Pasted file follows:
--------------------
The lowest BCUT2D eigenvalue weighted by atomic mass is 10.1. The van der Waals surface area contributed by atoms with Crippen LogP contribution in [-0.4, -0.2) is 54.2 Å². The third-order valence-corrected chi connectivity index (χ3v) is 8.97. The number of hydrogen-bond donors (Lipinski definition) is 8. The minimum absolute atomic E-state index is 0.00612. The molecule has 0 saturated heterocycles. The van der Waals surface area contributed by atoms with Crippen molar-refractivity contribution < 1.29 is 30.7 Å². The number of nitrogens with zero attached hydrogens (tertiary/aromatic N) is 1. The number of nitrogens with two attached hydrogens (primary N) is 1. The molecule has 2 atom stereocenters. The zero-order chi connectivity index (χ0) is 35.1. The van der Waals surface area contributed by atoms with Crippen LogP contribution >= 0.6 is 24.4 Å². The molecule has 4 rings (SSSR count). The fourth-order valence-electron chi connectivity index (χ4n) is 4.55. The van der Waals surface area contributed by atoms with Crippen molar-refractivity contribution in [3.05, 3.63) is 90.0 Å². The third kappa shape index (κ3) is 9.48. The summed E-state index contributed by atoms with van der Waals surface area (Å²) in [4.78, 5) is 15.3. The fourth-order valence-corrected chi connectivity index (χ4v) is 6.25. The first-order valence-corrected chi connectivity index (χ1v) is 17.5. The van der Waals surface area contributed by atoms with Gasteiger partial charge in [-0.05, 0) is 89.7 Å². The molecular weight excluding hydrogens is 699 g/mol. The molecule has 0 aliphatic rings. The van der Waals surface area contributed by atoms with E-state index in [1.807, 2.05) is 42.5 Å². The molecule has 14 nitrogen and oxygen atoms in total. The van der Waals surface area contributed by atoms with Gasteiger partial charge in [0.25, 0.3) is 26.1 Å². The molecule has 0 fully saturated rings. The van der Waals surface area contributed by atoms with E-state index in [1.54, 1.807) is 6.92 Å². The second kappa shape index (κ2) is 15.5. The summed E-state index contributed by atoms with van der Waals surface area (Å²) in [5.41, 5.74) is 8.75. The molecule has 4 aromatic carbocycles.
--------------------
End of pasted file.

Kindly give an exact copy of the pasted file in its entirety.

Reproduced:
The lowest BCUT2D eigenvalue weighted by atomic mass is 10.1. The van der Waals surface area contributed by atoms with Crippen LogP contribution in [-0.4, -0.2) is 54.2 Å². The third-order valence-corrected chi connectivity index (χ3v) is 8.97. The number of hydrogen-bond donors (Lipinski definition) is 8. The minimum absolute atomic E-state index is 0.00612. The molecule has 0 saturated heterocycles. The van der Waals surface area contributed by atoms with Crippen molar-refractivity contribution < 1.29 is 30.7 Å². The number of nitrogens with zero attached hydrogens (tertiary/aromatic N) is 1. The number of nitrogens with two attached hydrogens (primary N) is 1. The molecule has 2 atom stereocenters. The zero-order chi connectivity index (χ0) is 35.1. The van der Waals surface area contributed by atoms with Crippen LogP contribution >= 0.6 is 24.4 Å². The molecule has 4 rings (SSSR count). The fourth-order valence-electron chi connectivity index (χ4n) is 4.55. The van der Waals surface area contributed by atoms with Crippen molar-refractivity contribution in [3.05, 3.63) is 90.0 Å². The third kappa shape index (κ3) is 9.48. The summed E-state index contributed by atoms with van der Waals surface area (Å²) in [4.78, 5) is 15.3. The fourth-order valence-corrected chi connectivity index (χ4v) is 6.25. The first-order valence-corrected chi connectivity index (χ1v) is 17.5. The van der Waals surface area contributed by atoms with Gasteiger partial charge in [-0.05, 0) is 89.7 Å². The molecular weight excluding hydrogens is 699 g/mol. The molecule has 0 aliphatic rings. The van der Waals surface area contributed by atoms with E-state index in [1.807, 2.05) is 42.5 Å². The molecule has 14 nitrogen and oxygen atoms in total. The van der Waals surface area contributed by atoms with Gasteiger partial charge in [0.25, 0.3) is 26.1 Å². The molecule has 0 fully saturated rings. The van der Waals surface area contributed by atoms with E-state index in [1.54, 1.807) is 6.92 Å². The second kappa shape index (κ2) is 15.5. The summed E-state index contributed by atoms with van der Waals surface area (Å²) in [5.41, 5.74) is 8.75. The molecule has 4 aromatic carbocycles.